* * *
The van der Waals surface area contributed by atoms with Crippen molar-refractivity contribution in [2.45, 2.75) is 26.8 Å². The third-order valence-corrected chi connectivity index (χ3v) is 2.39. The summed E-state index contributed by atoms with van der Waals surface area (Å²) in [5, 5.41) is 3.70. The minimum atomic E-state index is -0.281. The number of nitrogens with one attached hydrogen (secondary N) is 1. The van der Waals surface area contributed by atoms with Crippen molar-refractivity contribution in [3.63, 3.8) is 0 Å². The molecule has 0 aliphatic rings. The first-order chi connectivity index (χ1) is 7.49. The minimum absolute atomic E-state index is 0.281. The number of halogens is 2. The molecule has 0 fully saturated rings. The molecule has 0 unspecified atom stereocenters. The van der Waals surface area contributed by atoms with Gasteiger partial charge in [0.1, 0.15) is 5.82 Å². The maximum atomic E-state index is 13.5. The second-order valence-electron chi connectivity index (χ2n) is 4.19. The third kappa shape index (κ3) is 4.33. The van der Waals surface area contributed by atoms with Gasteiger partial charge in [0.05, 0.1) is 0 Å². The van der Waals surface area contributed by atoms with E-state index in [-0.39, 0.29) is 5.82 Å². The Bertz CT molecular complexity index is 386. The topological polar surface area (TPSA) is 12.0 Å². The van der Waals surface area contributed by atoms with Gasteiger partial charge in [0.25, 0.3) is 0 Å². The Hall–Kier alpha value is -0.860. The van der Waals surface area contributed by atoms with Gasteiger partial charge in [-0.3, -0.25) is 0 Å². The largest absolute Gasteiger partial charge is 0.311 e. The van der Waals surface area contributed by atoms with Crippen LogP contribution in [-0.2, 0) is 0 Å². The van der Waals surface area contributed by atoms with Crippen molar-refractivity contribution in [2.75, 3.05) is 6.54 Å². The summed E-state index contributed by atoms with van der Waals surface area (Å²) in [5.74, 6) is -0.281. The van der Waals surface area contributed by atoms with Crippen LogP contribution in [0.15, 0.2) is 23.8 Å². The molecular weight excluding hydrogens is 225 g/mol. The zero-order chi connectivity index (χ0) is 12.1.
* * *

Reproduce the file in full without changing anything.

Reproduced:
The van der Waals surface area contributed by atoms with Crippen molar-refractivity contribution in [2.45, 2.75) is 26.8 Å². The third-order valence-corrected chi connectivity index (χ3v) is 2.39. The summed E-state index contributed by atoms with van der Waals surface area (Å²) in [5, 5.41) is 3.70. The minimum atomic E-state index is -0.281. The number of nitrogens with one attached hydrogen (secondary N) is 1. The van der Waals surface area contributed by atoms with Crippen molar-refractivity contribution in [3.63, 3.8) is 0 Å². The molecule has 0 aliphatic rings. The first-order chi connectivity index (χ1) is 7.49. The minimum absolute atomic E-state index is 0.281. The number of halogens is 2. The molecule has 0 fully saturated rings. The molecule has 0 unspecified atom stereocenters. The van der Waals surface area contributed by atoms with Gasteiger partial charge in [0.1, 0.15) is 5.82 Å². The maximum atomic E-state index is 13.5. The second-order valence-electron chi connectivity index (χ2n) is 4.19. The third kappa shape index (κ3) is 4.33. The van der Waals surface area contributed by atoms with Gasteiger partial charge in [0.05, 0.1) is 0 Å². The van der Waals surface area contributed by atoms with E-state index in [-0.39, 0.29) is 5.82 Å². The Bertz CT molecular complexity index is 386. The topological polar surface area (TPSA) is 12.0 Å². The van der Waals surface area contributed by atoms with Gasteiger partial charge in [0.25, 0.3) is 0 Å². The Hall–Kier alpha value is -0.860. The van der Waals surface area contributed by atoms with Gasteiger partial charge in [-0.3, -0.25) is 0 Å². The largest absolute Gasteiger partial charge is 0.311 e. The van der Waals surface area contributed by atoms with Crippen LogP contribution in [-0.2, 0) is 0 Å². The van der Waals surface area contributed by atoms with Crippen molar-refractivity contribution in [2.75, 3.05) is 6.54 Å². The summed E-state index contributed by atoms with van der Waals surface area (Å²) in [5.74, 6) is -0.281. The van der Waals surface area contributed by atoms with Crippen LogP contribution in [0.15, 0.2) is 23.8 Å². The molecular weight excluding hydrogens is 225 g/mol. The zero-order chi connectivity index (χ0) is 12.1.